Charles Dickens

'That's a great age, Crofts,' says the old gentleman. 'I don't think it's sich a wery great age, Sir,' replied the barber. 'Crofts,' rejoins the old gentleman, 'you're talking nonsense to me. Eighty not a great age?' 'It's a wery great age, Sir, for a gentleman to be as healthy and active as you are,' returns the barber; 'but my grandfather, Sir, he was ninety-four.' 'You don't mean that, Crofts?' says the old gentleman. 'I do indeed, Sir,' retorts the barber, 'and as wiggerous as Julius Caesar, my grandfather was.' The old gentleman muses a little time, and then says, 'What did he die of, Crofts?' 'He died accidentally, Sir,' returns the barber; 'he didn't mean to do it. He always would go a running about the streets--walking never satisfied HIS spirit--and he run against a post and died of a hurt in his chest.' The old gentleman says no more until the shaving is concluded, and then he gives Crofts half-a-crown to drink his health. He is a little doubtful of the barber's veracity afterwards, and telling the anecdote to the old lady, affects to make very light of it--though to be sure (he adds) there was old Parr, and in some parts of England, ninety-five or so is a common age, quite a common age.

This morning the old couple are cheerful but serious, recalling old times as well as they can remember them, and dwelling upon many passages in their past lives which the day brings to mind. The old lady reads aloud, in a tremulous voice, out of a great Bible, and the old gentleman with his hand to his ear, listens with profound respect. When the book is closed, they sit silent for a short space, and afterwards resume their conversation, with a reference perhaps to their dead children, as a subject not unsuited to that they have just left. By degrees they are led to consider which of those who survive are the most like those dearly-remembered objects, and so they fall into a less solemn strain, and become cheerful again.

How many people in all, grandchildren, great-grandchildren, and one or two intimate friends of the family, dine together to-day at the eldest son's to congratulate the old couple, and wish them many happy returns, is a calculation beyond our powers; but this we know, that the old couple no sooner present themselves, very sprucely and carefully attired, than there is a violent shouting and rushing forward of the younger branches with all manner of presents, such as pocket-books, pencil-cases, pen-wipers, watch- papers, pin-cushions, sleeve-buckles, worked-slippers, watch- guards, and even a nutmeg-grater: the latter article being presented by a very chubby and very little boy, who exhibits it in great triumph as an extraordinary variety. The old couple's emotion at these tokens of remembrance occasions quite a pathetic scene, of which the chief ingredients are a vast quantity of kissing and hugging, and repeated wipings of small eyes and noses with small square pocket-handkerchiefs, which don't come at all easily out of small pockets. Even the peevish bachelor is moved, and he says, as he presents the old gentleman with a queer sort of antique ring from his own finger, that he'll be de'ed if he doesn't think he looks younger than he did ten years ago.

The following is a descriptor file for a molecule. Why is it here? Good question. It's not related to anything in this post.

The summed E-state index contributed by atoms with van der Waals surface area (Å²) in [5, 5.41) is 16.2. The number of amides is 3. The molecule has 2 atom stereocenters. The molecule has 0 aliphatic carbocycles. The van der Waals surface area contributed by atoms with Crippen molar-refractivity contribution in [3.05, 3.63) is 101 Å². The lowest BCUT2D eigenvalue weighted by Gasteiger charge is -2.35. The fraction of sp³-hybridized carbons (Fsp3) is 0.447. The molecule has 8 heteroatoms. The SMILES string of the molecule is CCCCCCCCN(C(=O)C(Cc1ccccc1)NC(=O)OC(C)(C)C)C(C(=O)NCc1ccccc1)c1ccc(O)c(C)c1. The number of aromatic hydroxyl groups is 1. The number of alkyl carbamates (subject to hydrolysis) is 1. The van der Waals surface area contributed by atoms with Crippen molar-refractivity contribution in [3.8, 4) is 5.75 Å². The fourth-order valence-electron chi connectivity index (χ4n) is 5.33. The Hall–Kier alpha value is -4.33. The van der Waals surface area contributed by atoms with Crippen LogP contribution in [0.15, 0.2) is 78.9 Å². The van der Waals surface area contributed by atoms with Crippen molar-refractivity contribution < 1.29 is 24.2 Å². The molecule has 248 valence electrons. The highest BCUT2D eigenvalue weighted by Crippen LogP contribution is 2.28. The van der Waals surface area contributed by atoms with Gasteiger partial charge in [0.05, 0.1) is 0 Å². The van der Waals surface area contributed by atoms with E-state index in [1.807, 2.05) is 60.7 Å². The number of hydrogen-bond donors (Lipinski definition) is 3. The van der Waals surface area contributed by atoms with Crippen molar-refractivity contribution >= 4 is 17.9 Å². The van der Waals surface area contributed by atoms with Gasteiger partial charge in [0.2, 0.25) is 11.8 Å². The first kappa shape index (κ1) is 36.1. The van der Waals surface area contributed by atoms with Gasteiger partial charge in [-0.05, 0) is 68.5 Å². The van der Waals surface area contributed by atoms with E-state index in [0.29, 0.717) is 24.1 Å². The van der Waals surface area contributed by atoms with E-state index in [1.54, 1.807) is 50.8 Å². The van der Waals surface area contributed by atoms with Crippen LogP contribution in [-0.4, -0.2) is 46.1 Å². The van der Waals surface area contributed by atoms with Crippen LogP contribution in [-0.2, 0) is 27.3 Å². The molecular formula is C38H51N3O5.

But the great time is after dinner, when the dessert and wine are on the table, which is pushed back to make plenty of room, and they are all gathered in a large circle round the fire, for it is then-- the glasses being filled, and everybody ready to drink the toast-- that two great-grandchildren rush out at a given signal, and presently return, dragging in old Jane Adams leaning upon her crutched stick, and trembling with age and pleasure. Who so popular as poor old Jane, nurse and story-teller in ordinary to two generations; and who so happy as she, striving to bend her stiff limbs into a curtsey, while tears of pleasure steal down her withered cheeks!

The old couple sit side by side, and the old time seems like yesterday indeed. Looking back upon the path they have travelled, its dust and ashes disappear; the flowers that withered long ago, show brightly again upon its borders, and they grow young once more in the youth of those about them.